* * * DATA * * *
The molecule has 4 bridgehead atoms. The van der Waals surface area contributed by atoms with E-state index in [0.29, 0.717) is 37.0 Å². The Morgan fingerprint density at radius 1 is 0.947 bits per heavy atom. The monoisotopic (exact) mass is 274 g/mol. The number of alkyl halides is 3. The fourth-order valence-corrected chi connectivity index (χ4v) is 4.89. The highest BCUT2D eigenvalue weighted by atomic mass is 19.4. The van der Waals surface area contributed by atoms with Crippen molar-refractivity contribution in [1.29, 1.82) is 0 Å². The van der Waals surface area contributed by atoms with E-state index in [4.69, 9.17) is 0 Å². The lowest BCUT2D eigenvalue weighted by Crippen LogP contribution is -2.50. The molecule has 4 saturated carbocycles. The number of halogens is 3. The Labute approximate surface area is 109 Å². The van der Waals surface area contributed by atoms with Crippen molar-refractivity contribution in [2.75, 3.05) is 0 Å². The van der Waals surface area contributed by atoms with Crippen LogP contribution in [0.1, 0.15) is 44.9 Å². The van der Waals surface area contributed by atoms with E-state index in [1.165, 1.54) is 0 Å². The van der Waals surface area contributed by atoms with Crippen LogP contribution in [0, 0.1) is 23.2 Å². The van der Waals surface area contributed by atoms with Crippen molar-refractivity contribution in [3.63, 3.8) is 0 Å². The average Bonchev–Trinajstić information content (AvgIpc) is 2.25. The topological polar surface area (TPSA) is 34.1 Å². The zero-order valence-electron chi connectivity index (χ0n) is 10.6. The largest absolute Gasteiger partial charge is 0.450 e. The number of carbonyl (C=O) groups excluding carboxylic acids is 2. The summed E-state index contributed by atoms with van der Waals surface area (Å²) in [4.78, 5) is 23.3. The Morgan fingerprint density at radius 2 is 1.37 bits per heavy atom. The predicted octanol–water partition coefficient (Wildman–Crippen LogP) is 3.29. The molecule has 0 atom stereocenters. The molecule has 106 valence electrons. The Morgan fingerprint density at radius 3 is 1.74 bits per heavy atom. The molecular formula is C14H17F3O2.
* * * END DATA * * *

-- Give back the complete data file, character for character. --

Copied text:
The molecule has 4 bridgehead atoms. The van der Waals surface area contributed by atoms with E-state index in [0.29, 0.717) is 37.0 Å². The Morgan fingerprint density at radius 1 is 0.947 bits per heavy atom. The monoisotopic (exact) mass is 274 g/mol. The number of alkyl halides is 3. The fourth-order valence-corrected chi connectivity index (χ4v) is 4.89. The highest BCUT2D eigenvalue weighted by atomic mass is 19.4. The van der Waals surface area contributed by atoms with Crippen molar-refractivity contribution in [1.29, 1.82) is 0 Å². The van der Waals surface area contributed by atoms with E-state index in [4.69, 9.17) is 0 Å². The lowest BCUT2D eigenvalue weighted by Crippen LogP contribution is -2.50. The molecule has 4 saturated carbocycles. The number of halogens is 3. The Labute approximate surface area is 109 Å². The van der Waals surface area contributed by atoms with Crippen molar-refractivity contribution in [2.75, 3.05) is 0 Å². The van der Waals surface area contributed by atoms with Crippen LogP contribution in [0.1, 0.15) is 44.9 Å². The van der Waals surface area contributed by atoms with E-state index in [1.165, 1.54) is 0 Å². The van der Waals surface area contributed by atoms with Crippen LogP contribution in [0, 0.1) is 23.2 Å². The van der Waals surface area contributed by atoms with Crippen molar-refractivity contribution in [3.63, 3.8) is 0 Å². The average Bonchev–Trinajstić information content (AvgIpc) is 2.25. The topological polar surface area (TPSA) is 34.1 Å². The zero-order valence-electron chi connectivity index (χ0n) is 10.6. The largest absolute Gasteiger partial charge is 0.450 e. The number of carbonyl (C=O) groups excluding carboxylic acids is 2. The summed E-state index contributed by atoms with van der Waals surface area (Å²) in [4.78, 5) is 23.3. The Morgan fingerprint density at radius 2 is 1.37 bits per heavy atom. The predicted octanol–water partition coefficient (Wildman–Crippen LogP) is 3.29. The molecule has 0 atom stereocenters. The molecule has 106 valence electrons. The Morgan fingerprint density at radius 3 is 1.74 bits per heavy atom. The molecular formula is C14H17F3O2.